The resistance level on the VIX is 15.63 and Friday’s
high was 15.65. Today, the VIX has made a high of
15.50.

And it is still up for the day.

If the 2,085.98 level in the S & P 500 is going to hold,
then most likely tomorrow we will see the VIX move down.

That would help to confirm the support line in the market.

If the VIX continues up, then the S & P 500 will continue
to move down.

If that is the case, the next support line is 2,062.50.

If the S & P does move back to 2,062.50, that would still
be considerd a normal correction in a bull market.

Another way to say this, is that the market could drop
to 2,062.50 and the bull market would still be intact.

I want to mention another market and that is the interest
rates.

The Non Farm Payroll was mixed last Friday. And in
two weeks there is the FOMC meeting.

All eyes are on the Fed and if they are going to raise rates
this month, or will they defer to down the road.

During 2014, the TLT ran 40 points, from a low of
97.24 to a high of 137.09.

Since then, it has pulled back and now trades around
117.40.

Support on the TLT should be around 115 and it not
far from it.

If 115 does not hold, I suspect 112.50 will.

Keep on eye on how the TLT reacts around those
price levels.

If the TLT reverses to the upside, then interest rates
will drop.

At that point, you want to consider buying high
yield as you will benefit from appreciation, along
with high dividends.

Just my thoughts for today.

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Monday June 1, 2015 – Weekly Market Update

With the markets flirting with all time highs, the question
is how do you trade in this environment?

Or should you even trade in this environment?

The markets have made quite the run since the major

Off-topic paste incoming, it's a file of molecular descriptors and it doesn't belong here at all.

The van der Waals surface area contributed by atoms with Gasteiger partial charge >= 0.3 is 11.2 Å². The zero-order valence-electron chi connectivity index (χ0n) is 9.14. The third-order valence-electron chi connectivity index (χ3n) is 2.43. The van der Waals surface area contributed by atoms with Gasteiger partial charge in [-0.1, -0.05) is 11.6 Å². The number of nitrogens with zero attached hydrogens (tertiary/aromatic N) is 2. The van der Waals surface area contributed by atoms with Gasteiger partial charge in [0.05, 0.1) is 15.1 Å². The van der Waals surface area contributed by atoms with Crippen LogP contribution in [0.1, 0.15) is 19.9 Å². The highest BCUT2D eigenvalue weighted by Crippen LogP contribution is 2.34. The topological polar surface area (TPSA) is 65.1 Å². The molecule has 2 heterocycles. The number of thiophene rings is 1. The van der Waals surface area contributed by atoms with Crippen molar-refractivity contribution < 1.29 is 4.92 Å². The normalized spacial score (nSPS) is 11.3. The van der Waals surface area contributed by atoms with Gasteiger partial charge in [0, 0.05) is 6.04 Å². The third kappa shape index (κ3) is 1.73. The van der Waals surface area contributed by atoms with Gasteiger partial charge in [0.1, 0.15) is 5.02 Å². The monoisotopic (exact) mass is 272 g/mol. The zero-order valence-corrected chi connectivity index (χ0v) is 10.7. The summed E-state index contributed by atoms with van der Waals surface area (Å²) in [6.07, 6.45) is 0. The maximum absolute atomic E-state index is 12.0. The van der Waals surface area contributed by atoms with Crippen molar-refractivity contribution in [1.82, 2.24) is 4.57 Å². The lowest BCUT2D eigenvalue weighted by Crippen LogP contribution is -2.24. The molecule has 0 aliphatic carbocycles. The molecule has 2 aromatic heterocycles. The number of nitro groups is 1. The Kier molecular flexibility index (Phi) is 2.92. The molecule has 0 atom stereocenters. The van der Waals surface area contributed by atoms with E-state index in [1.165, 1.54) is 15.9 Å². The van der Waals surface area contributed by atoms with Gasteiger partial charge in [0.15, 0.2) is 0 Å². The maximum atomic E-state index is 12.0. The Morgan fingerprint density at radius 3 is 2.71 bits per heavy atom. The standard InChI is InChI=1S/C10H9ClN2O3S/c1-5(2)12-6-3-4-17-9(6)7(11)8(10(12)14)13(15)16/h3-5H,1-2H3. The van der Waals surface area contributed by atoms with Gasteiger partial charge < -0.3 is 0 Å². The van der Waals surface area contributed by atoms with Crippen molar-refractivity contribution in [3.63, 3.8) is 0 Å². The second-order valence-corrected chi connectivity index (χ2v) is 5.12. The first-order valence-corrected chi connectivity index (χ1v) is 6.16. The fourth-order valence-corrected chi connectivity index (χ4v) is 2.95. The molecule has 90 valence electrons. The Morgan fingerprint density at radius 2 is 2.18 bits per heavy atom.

bottom back in 2009.

In fact, this is the seventh year of the bull market.

Does this make me nervous? Absolutely and you should
be too.

The average bull market lasts for five years.

Does this mean you should pull out of the markets? Not
necesarily, but it does means you should throw caution to
the wind.

I do think you need an edge to trade now. I will
address what I mean by that in a few moments.

But, another thought comes to mind. That is this.
What will be the signal or the cue that this bull
market is ending?

Could it be when the Fed starts to raise interest rates?

Traditionally, that type of activity has the potential
to be the killjoy.

That is why so many investors and traders will be
watching the release of the Non Farm Payroll
this Friday. They want to see if the numbers give
a clue as to what the Fed may do this month. Or
will they put off a rate hike until September?

Personally, I don’t see them hiking rates this month,
but I could be wrong.

But you need to be aware of what the market participants
are looking at.

Back to the edge.

I always like to have an edge when I am trading.

Let me define what an edge is. An edge could be
a company initiating a buyback program. Or it
could be insider buying.

Others edges I like are when companies up their